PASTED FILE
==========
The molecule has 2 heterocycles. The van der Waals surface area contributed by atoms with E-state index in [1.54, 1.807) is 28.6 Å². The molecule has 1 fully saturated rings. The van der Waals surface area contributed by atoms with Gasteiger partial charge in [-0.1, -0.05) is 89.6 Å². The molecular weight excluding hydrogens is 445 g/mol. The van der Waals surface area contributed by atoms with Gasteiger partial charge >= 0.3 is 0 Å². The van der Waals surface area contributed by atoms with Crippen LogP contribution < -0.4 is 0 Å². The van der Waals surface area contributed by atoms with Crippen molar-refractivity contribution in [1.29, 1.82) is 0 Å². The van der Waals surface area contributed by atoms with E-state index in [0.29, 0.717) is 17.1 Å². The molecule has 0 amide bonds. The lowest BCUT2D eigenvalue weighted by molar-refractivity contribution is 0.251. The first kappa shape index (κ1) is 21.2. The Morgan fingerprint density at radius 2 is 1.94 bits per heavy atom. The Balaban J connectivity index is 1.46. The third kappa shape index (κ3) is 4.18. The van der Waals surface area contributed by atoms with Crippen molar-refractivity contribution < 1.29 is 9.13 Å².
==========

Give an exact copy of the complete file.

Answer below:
The molecule has 2 heterocycles. The van der Waals surface area contributed by atoms with E-state index in [1.54, 1.807) is 28.6 Å². The molecule has 1 fully saturated rings. The van der Waals surface area contributed by atoms with Gasteiger partial charge in [-0.1, -0.05) is 89.6 Å². The molecular weight excluding hydrogens is 445 g/mol. The van der Waals surface area contributed by atoms with Gasteiger partial charge >= 0.3 is 0 Å². The van der Waals surface area contributed by atoms with Crippen LogP contribution < -0.4 is 0 Å². The van der Waals surface area contributed by atoms with Crippen molar-refractivity contribution in [1.29, 1.82) is 0 Å². The van der Waals surface area contributed by atoms with E-state index in [0.29, 0.717) is 17.1 Å². The molecule has 0 amide bonds. The lowest BCUT2D eigenvalue weighted by molar-refractivity contribution is 0.251. The first kappa shape index (κ1) is 21.2. The Morgan fingerprint density at radius 2 is 1.94 bits per heavy atom. The Balaban J connectivity index is 1.46. The third kappa shape index (κ3) is 4.18. The van der Waals surface area contributed by atoms with Crippen molar-refractivity contribution < 1.29 is 9.13 Å².